Transcript Edited for Clarity

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Transcript:

John L. Marshall, MD:
Dan, it’s now 2 years after our first-line story. The patient has a favorite parking space in the parking lot, they know the front desk people, they know the people in radiology, and they come in and they now have progression of disease on first- and second-line. What is our goal of therapy now in this PS (performance status) 1.75 patient that’s coming in? Mediport is in place, they have a little neuropathy, their skin’s a little dry, and maybe their hair looks like mine. What’s our goal of therapy right now?

Daniel G. Haller, MD: I think the RAS story drives that, as well as what they got before. If you have a RAS-mutated patient who got FOLFOX/bevacizumab or FOLFIRI/bevacizumab, and they’re not getting an EGFR agent, they’re now in line for TAS-102 or regorafenib. The drugs were developed in exactly the same schema with exactly the same number of patients. It was virtually the same benefit, just different toxicities.

John L. Marshall, MD: Is our goal different than it was in the beginning?

Daniel G. Haller, MD: It’s prolonging that 1.75 PS. It’s not shrinking tumors. It’s prolonging survival, slowing the decline. And that’s what was shown in the TAS-102 study. Dropping from 0 to 1 to 2 was longer in the group that got treated than those with a placebo. For people who got sequential FOLFIRI/bevacizumab, then FOLFOX/bevacizumab, and then an EGFR agent, they might be in fourth- or fifth-line therapy. I think in the CORRECT trial with regorafenib, the average was about 4 lines of therapy, right?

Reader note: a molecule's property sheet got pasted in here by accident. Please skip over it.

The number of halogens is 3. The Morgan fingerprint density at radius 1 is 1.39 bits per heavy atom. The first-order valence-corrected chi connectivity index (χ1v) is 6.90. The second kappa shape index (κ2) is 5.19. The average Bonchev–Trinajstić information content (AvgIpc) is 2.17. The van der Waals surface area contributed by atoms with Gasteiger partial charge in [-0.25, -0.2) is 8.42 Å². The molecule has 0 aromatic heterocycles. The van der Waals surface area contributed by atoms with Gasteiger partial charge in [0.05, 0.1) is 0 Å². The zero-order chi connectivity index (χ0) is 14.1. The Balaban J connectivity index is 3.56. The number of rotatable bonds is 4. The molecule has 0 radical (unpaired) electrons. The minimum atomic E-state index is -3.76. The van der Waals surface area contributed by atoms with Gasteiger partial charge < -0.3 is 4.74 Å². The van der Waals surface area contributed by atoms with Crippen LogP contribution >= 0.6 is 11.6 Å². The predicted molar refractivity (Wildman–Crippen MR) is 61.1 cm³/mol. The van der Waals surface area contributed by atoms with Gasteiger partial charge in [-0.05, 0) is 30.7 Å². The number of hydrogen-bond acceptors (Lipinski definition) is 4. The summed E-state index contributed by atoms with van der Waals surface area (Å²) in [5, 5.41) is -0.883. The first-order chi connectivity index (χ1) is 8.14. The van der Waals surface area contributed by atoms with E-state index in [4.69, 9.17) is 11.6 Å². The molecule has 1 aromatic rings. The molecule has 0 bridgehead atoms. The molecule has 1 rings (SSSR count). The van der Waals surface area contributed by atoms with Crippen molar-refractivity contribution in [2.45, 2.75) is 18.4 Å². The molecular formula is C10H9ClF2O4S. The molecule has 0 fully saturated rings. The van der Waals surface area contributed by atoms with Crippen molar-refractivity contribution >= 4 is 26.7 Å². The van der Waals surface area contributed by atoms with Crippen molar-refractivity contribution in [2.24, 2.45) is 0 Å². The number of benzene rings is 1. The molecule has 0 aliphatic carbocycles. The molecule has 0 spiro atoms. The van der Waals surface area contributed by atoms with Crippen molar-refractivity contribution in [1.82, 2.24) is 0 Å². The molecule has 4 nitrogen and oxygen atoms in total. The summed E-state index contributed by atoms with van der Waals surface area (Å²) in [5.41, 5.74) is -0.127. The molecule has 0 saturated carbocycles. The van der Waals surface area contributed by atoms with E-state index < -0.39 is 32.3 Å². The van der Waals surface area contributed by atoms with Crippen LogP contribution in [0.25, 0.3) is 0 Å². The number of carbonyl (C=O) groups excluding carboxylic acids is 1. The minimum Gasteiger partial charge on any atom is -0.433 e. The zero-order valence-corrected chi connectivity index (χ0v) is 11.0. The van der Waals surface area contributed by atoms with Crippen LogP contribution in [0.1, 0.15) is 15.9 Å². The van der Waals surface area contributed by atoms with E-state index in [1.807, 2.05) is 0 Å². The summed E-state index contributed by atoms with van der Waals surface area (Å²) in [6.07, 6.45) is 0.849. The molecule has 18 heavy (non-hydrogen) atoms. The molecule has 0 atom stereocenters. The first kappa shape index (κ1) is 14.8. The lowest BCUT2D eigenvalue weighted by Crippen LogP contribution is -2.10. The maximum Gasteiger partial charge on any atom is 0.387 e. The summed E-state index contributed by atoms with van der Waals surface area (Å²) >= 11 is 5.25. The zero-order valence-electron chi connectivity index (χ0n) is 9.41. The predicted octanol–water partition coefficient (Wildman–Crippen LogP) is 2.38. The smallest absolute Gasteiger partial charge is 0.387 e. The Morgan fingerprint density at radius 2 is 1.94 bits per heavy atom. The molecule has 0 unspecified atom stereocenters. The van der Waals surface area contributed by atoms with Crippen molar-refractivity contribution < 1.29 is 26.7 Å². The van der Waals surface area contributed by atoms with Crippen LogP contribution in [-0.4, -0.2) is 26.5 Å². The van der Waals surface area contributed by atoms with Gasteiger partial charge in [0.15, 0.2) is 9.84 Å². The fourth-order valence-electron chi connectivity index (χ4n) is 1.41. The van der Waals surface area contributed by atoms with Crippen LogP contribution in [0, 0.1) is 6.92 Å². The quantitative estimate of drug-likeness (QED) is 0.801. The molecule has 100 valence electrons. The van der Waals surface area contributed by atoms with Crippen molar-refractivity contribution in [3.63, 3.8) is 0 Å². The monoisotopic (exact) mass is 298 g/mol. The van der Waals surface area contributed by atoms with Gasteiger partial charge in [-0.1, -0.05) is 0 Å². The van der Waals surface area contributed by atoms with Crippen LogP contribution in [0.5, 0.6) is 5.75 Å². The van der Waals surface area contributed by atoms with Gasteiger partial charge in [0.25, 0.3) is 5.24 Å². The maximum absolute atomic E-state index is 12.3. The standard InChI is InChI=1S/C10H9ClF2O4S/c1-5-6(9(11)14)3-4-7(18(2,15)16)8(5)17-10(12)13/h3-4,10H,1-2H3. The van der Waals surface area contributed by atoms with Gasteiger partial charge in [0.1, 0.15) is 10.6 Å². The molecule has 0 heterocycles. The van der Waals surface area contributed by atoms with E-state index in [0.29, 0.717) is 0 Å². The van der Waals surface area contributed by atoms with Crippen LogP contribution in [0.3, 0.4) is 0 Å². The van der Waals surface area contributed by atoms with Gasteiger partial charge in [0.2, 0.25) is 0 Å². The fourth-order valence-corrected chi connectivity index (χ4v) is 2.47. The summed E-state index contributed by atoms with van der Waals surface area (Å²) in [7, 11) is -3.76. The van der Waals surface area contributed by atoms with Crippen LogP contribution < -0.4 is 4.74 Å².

Cathy Eng, MD: Yes.

Daniel G. Haller, MD: So, that’s the group we’re treating. I think one of the issues, in looking at the benefits of these “last-line” drugs, is that some of them were third-line and some of them were sixth-line. It would be good to look at the variability of outcomes in those patients.

John L. Marshall, MD: Does that patient have a different goal? I always think of it as that patient in the frontline wants to be aggressive, that’s the language. Is the patient different now? They still want to be cured.

Cathy Eng, MD: I think the patient needs to be a little bit more realistic about what the goals are when we’re talking about third, fourth, or fifth lines of therapy. Once again, the quality of life is of utmost importance, but we’re really trying to help them prolong their survival. Honestly, if we can keep them on with good quality of life and with good outcomes, that’s the goal. We can potentially put them on a clinical trial down the road as well.

John L. Marshall, MD: We get a fairly high percentage, in our kind of center, of patients who make it to this line of therapy, too. But, we all have patients that don’t. They get to this point and either from a PS perspective or from their emotions, they don’t want to do it, right? So, there’s a fall-off, but I think almost everybody is getting first- and second-line.

Daniel G. Haller, MD: One thing that we did at JCO—and I was working on it—is we included the protocol in every large trial so that you could look and say, “Could my patient have entered this study?” When I talk about TAS-102 or regorafenib, I really try to get people to use that algorithm of how those patients got into the study. My feeling is that if you’re putting a patient who’s really got a performance status of 2, a low creatinine clearance, and bad experiences with other drugs, and you give them TAS-102, for example, they’re likely to have even less benefit and more toxicity. So, some patients should not be treated. I think with the newer drugs, you have to be a little bit more rigid about how you treat them.

Transcript Edited for Clarity